Hordes of people have been waiting for hours on end at Porky’s Drive-In to get a chance to have one last meal at the beloved remnant of mid-20th-century Americana before it closes its doors at the end of the weekend. Whether they were recent regulars or hadn’t been to Porky’s for years, people say they’ll really miss the place, the fabulous cars, and the legendary onion rings.
Terry Kelm had been waiting for two hours on Saturday with his wife and kids. “My Mom and Dad met at the drive-in in the 1950s.” His grandmother was a manager, and his mom was a carhop. His dad owned a hot rod, and it was love at first sight. In fact, a picture of his father’s old car is on the wall inside. Helm has been coming to Porky’s his whole life, though in recent years it hasn’t been as often as the “scene changed,” but still, he said, not many people can still go to the place where their parents met, and he’s sorry it won’t be around anymore.
Bob Dunaski, Sr. has been a more frequent customer, coming to Porky’s every Friday night with other old car enthusiasts. An owner of a 57 Ford Galaxy two-door hard-top, he’s been coming to Porky’s for 21 years.
His friend, Don Jensen, said their group hasn’t figured out where they are going to meet instead. “This place had a great atmosphere. I made a lot of friends over the years, whether they were bikers or car guys.” Jensen said the group didn’t try to persuade the owner to change his mind, because by the time they heard about it, it was a done deal. “I don’t blame him,” Jensen said. “The construction was really hurting his business.”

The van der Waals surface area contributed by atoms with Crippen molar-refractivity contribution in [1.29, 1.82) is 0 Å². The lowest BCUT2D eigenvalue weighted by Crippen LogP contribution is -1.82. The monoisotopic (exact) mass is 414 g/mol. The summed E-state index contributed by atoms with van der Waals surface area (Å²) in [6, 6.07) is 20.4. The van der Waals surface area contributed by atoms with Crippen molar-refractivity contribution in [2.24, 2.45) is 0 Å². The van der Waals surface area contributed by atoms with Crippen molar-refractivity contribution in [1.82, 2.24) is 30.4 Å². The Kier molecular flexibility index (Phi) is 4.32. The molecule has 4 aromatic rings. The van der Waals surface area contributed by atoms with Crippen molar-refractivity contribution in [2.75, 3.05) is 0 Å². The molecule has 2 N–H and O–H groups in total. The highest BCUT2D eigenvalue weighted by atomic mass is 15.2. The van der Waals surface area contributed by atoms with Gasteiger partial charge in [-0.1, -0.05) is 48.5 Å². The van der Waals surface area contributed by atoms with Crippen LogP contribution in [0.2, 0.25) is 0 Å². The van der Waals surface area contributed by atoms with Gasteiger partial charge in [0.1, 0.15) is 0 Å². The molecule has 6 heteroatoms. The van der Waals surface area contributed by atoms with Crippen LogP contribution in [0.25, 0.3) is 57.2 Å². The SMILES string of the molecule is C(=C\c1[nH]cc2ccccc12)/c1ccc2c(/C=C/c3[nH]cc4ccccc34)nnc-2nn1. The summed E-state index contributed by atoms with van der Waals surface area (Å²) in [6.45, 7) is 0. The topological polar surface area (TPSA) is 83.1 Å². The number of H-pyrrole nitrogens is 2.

Sandy Swanson used to come to Porky’s all the time when she was a teenager in the 1960s. Porky’s was one of three joints they would cruise to on Friday nights. “You didn’t buy anything, you’d just be showing your cars,” she said. Over the years, she stopped coming as frequently, but would show up for special events. “I guess we never really appreciated it enough while it was still around,” she said.
Angie Rash, from the band Mental Puke Relief, said she and the other band members used to come to Porky’s a lot more often when there was a record store right nearby. “I love the old cars, and the nostalgia,” she said. “I’m going to miss this place,” she said.
One thing’s for sure, Porky’s meant a lot to many different people. There are all kinds of memories that go along with a business around for as long as it has been around. It was an iconic destination, shining with style, and with the best onion rings in town.
Coverage of issues and events that affect Central Corridor neighborhoods and communities is funded in part by a grant from Central Corridor Collaborative.